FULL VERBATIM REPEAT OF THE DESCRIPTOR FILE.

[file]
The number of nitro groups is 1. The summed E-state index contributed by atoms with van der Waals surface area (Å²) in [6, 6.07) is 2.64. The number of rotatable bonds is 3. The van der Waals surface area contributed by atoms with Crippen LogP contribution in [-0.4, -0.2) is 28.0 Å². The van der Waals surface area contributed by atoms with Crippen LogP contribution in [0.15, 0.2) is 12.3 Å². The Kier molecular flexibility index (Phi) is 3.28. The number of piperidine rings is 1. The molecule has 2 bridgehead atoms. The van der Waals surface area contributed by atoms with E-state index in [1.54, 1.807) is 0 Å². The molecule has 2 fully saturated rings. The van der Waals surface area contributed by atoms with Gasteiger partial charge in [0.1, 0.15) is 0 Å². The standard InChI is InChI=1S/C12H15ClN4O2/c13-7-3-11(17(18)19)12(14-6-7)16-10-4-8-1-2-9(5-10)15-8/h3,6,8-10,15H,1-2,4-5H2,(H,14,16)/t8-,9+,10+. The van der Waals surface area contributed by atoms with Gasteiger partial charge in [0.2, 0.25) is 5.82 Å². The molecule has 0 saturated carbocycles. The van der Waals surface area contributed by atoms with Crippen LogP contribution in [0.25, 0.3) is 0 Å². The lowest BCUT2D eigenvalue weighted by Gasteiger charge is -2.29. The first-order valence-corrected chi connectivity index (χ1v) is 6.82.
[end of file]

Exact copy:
The number of nitro groups is 1. The summed E-state index contributed by atoms with van der Waals surface area (Å²) in [6, 6.07) is 2.64. The number of rotatable bonds is 3. The van der Waals surface area contributed by atoms with Crippen LogP contribution in [-0.4, -0.2) is 28.0 Å². The van der Waals surface area contributed by atoms with Crippen LogP contribution in [0.15, 0.2) is 12.3 Å². The Kier molecular flexibility index (Phi) is 3.28. The number of piperidine rings is 1. The molecule has 2 bridgehead atoms. The van der Waals surface area contributed by atoms with E-state index in [1.54, 1.807) is 0 Å². The molecule has 2 fully saturated rings. The van der Waals surface area contributed by atoms with Gasteiger partial charge in [0.1, 0.15) is 0 Å². The standard InChI is InChI=1S/C12H15ClN4O2/c13-7-3-11(17(18)19)12(14-6-7)16-10-4-8-1-2-9(5-10)15-8/h3,6,8-10,15H,1-2,4-5H2,(H,14,16)/t8-,9+,10+. The van der Waals surface area contributed by atoms with Gasteiger partial charge in [0.2, 0.25) is 5.82 Å². The molecule has 0 saturated carbocycles. The van der Waals surface area contributed by atoms with Crippen LogP contribution in [0.25, 0.3) is 0 Å². The lowest BCUT2D eigenvalue weighted by Gasteiger charge is -2.29. The first-order valence-corrected chi connectivity index (χ1v) is 6.82.